He also helped one student who had run into trouble resetting a password and another student whose protective case had been damaged and the hinged jammed.

“I think someone stepped on it,” freshman Avery Loucks told Salgado.

It had been in her book bag under a seat on a bus when she went to a basketball game Friday, she said.

Replacing the protective case with a new one would cost $30, but a used one was available for free.

“You can give me the used one if it’s free,” Loucks said.

Within a matter of minutes, Salgado had replaced the broken hinge part and the case and Loucks was on her way back to class.

“That was fast,” she said.

“Another satisfied customer,” Salgado said, as Loucks left.

Magic fix? Turn it off

Replacing broken screens is another fairly routine task the students can handle, but there are the occasional odd issues.

“One student brought theirs in and said it had quit working,” Lloyd recalled. “I started to look at it and it was full of water.”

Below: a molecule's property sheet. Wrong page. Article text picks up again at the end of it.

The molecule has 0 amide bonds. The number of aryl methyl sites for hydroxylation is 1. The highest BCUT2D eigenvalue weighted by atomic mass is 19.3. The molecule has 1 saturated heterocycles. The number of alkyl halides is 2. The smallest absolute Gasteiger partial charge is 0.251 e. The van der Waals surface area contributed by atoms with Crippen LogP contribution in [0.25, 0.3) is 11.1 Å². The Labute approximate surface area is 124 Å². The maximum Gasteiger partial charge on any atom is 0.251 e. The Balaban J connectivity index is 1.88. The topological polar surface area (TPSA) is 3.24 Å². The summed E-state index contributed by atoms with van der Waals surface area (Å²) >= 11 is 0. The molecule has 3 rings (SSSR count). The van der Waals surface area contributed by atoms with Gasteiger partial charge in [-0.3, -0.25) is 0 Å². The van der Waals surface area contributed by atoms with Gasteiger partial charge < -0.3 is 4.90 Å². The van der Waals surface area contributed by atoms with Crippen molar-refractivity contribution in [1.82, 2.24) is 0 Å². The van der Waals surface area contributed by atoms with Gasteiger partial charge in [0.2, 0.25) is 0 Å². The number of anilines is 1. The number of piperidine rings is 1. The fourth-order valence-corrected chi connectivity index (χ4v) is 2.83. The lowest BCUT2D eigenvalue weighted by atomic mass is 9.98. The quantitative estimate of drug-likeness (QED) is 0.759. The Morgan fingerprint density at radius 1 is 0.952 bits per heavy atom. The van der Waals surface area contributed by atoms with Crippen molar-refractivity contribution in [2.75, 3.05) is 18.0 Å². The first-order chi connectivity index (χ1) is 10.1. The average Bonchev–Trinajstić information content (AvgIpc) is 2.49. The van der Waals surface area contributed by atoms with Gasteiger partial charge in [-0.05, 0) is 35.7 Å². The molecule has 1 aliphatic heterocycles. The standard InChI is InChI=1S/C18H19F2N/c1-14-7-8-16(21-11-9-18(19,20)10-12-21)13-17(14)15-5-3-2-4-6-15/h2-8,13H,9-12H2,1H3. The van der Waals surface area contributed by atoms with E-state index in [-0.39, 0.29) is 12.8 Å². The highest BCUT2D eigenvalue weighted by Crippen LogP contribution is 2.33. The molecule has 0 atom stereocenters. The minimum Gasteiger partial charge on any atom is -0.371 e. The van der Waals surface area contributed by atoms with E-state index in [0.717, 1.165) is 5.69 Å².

“There was one that had been dropped down a flight of stairs,” Rosas said.

“One student brought theirs in. It kept beeping, and they said they were scared,” Salgado said.

Spills, involving liquids such as coffee or water, also happen occasionally.

“The stories are all a little different. The details are different, but usually it’s somebody else who actually spilled,” Rosas said.

A whole host of problems are solved by simply turning the Chromebook off, waiting a few minutes, and turning it back on, Rosas said.

Problems such as replacing a screen are usually handled by the students, while more severe problems, such as computers soaked with water or coffee, or dropped down stairs, are handed off to the district’s management information systems department.